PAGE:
Musk delivers on promise to South Australia to build storage solution within 100 days
The world’s biggest lithium-ion battery has begun dispatching power into Australia’s energy grid, delivering on an audacious promise by Tesla’s Elon Musk to build the storage solution within 100 days or provide it for free.
Tesla’s Powerpack battery system is connected to a wind farm in South Australia and has the capacity to supply 30,000 homes for one hour, which is three times as powerful as any other batteries currently installed. It has been subsidised by the state government, which is building greater resilience into its power network following blackouts last year that sparked a nationwide debate about the reliability of renewable energy.
“The completion of the world’s largest lithium-ion battery in record time shows that a sustainable, effective energy solution is possible,” Tesla said in a statement at the battery’s official launch on Friday. It marks the latest phase of a lithium-ion battery revolution, which advocates say is transforming the world’s energy systems by enabling the integration of low-cost solar and wind power into national grids.
But the technology has faced criticism in Australia, where a dispute between the government and the opposition over the future of coal generation and the reliability of renewables has plunged energy policy into disarray. Tesla founder Elon Musk had promised to build the battery within 100 days or do it for free © AFP The Tesla battery, which is estimated to have cost A$50m (US$38m) to build, is at the forefront of the state government’s efforts to convince voters that its push to provide half the state’s electricity from renewables by 2025 has not left them vulnerable to blackouts.
South Australia met its goal this year but only after a storm in 2016 knocked out the entire state’s electricity supply, prompting Australia’s prime minister Malcolm Turnbull to blame the state government’s renewable energy policy, which he described as “ideology and idiocy in equal measure”. “If you want it to replace coal-fired power with lots of renewables, it would dawn on you, you would think, with a moment’s thought, that the sun doesn’t shine all the time,” he said. In October, Mr Turnbull’s government published a National Energy Guarantee policy, which aims to build greater resilience into the energy grid by ditching a national green energy target and providing a lifeline for coal-fired power stations.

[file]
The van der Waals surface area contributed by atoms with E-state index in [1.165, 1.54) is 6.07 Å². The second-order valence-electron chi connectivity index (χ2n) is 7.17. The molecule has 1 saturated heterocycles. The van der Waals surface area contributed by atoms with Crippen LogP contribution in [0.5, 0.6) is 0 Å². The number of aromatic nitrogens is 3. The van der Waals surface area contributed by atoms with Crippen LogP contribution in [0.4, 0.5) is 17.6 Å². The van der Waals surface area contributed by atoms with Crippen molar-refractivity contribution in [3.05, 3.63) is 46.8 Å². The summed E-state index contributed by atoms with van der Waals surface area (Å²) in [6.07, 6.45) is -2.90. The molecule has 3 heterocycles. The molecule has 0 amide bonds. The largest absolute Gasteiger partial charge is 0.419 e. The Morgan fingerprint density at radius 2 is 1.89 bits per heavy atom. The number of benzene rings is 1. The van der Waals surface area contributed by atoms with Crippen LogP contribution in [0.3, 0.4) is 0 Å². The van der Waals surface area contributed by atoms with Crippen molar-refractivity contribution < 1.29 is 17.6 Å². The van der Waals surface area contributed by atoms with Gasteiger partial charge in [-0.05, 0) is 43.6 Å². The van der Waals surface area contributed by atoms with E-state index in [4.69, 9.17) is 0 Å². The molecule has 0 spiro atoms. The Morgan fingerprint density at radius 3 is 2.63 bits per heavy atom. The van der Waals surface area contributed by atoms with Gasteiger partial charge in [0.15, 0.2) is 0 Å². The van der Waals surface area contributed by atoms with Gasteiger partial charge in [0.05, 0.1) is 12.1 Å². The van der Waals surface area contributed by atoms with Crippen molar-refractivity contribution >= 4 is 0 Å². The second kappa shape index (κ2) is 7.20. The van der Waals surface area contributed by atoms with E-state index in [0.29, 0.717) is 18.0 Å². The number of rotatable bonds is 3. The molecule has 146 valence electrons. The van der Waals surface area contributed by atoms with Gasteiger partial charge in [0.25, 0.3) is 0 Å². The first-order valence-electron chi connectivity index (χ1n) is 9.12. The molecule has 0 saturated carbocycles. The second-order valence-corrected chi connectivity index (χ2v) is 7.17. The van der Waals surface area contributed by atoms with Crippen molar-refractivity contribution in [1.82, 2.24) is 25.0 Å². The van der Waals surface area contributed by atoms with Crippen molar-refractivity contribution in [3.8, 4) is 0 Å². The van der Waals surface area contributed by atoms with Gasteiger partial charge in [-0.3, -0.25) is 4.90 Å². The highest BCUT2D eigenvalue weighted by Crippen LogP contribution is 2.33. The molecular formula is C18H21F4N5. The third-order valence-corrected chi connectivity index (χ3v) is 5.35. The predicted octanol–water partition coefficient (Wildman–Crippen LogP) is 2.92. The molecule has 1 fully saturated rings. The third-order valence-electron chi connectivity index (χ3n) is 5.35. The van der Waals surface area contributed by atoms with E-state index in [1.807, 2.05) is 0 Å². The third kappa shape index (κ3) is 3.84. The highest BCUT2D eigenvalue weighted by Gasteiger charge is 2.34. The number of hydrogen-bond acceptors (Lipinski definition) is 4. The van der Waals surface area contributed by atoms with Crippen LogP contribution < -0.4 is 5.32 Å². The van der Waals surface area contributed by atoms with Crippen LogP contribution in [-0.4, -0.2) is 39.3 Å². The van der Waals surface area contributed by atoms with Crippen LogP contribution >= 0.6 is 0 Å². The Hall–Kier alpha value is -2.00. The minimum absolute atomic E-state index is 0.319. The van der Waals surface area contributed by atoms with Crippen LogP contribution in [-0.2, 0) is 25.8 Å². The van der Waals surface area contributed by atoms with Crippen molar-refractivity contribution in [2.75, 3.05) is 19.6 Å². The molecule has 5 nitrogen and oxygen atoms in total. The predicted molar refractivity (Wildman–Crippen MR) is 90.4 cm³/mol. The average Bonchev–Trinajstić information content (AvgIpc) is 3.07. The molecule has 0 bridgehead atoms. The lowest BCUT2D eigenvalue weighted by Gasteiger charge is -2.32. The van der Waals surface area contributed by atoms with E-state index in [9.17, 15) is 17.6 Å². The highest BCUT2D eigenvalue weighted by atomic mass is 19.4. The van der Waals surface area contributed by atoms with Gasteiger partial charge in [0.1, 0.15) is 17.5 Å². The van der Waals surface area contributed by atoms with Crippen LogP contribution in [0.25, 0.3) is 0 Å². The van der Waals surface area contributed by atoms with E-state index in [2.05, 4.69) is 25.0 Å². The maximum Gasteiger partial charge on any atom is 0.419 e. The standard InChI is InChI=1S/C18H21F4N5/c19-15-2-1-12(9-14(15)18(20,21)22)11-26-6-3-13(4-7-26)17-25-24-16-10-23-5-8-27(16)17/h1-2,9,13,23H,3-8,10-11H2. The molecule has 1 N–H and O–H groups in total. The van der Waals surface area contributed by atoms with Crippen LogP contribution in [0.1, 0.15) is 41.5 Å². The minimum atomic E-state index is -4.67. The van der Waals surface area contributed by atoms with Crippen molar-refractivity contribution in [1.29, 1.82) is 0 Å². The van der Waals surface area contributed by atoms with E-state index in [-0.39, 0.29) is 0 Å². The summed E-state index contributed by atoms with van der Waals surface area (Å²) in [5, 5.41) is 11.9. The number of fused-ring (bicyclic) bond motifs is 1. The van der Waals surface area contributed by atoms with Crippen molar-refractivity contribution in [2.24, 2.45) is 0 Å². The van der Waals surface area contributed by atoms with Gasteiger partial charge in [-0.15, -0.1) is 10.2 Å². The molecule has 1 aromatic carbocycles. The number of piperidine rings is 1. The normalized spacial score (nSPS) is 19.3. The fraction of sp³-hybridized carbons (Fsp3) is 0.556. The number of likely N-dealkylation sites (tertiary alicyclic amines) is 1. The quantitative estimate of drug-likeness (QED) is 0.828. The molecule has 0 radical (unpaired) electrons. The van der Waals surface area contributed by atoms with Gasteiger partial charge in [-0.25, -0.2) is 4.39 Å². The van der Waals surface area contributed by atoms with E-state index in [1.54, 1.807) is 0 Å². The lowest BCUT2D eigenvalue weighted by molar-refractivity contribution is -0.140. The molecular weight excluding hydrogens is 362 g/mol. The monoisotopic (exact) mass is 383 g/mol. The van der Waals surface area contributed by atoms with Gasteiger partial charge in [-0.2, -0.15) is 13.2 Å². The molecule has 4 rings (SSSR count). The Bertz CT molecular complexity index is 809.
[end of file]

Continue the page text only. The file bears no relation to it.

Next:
But so far state governments have refused to sign up for the federal plan, leaving Australia without a co-ordinated energy or climate change policy. Jay Weatherill, South Australia’s premier, is leading the state’s opposition to the national strategy, saying it would strangle investment in solar and wind energy and is designed to prop up polluting coal power stations. He says the 2016 blackouts in South Australia were caused by severe weather and were not a renewable energy event.
The blackouts — which cost businesses A$367m, according to business lobby groups — have spurred the Labor-led state government to allocate A$550m to a suite of energy reliability projects. These include building a gas fired power plant, additional incentives to attract more gas for use in South Australia, new government powers to direct operators to provide energy and the Tesla battery.
Tesla’s battery is connected to the Hornsdale wind farm, which has 99 turbines with a generation capacity of 315MW. It can provide roughly 129MW hours of power for the national grid when shortfalls emerge at peak times during summer or during severe weather events. “The battery will bring essential grid stability by providing a fast injection of power. But it will not solve the problem of blackouts on its own,” said Franck Woitiez, managing director of Neoen Australia, which owns the Hornsdale wind farm and the battery.
Although the battery needs to be used in conjunction with the other reliability solutions, Mr Woitiez rejects the federal government’s insistence that coal should remain a key part of Australia’s energy mix. “Coal is a thing of the past. In 2017 we are showing that the energy transition is happening. Battery costs are falling and it is now cheaper to build renewables than new coal plants.”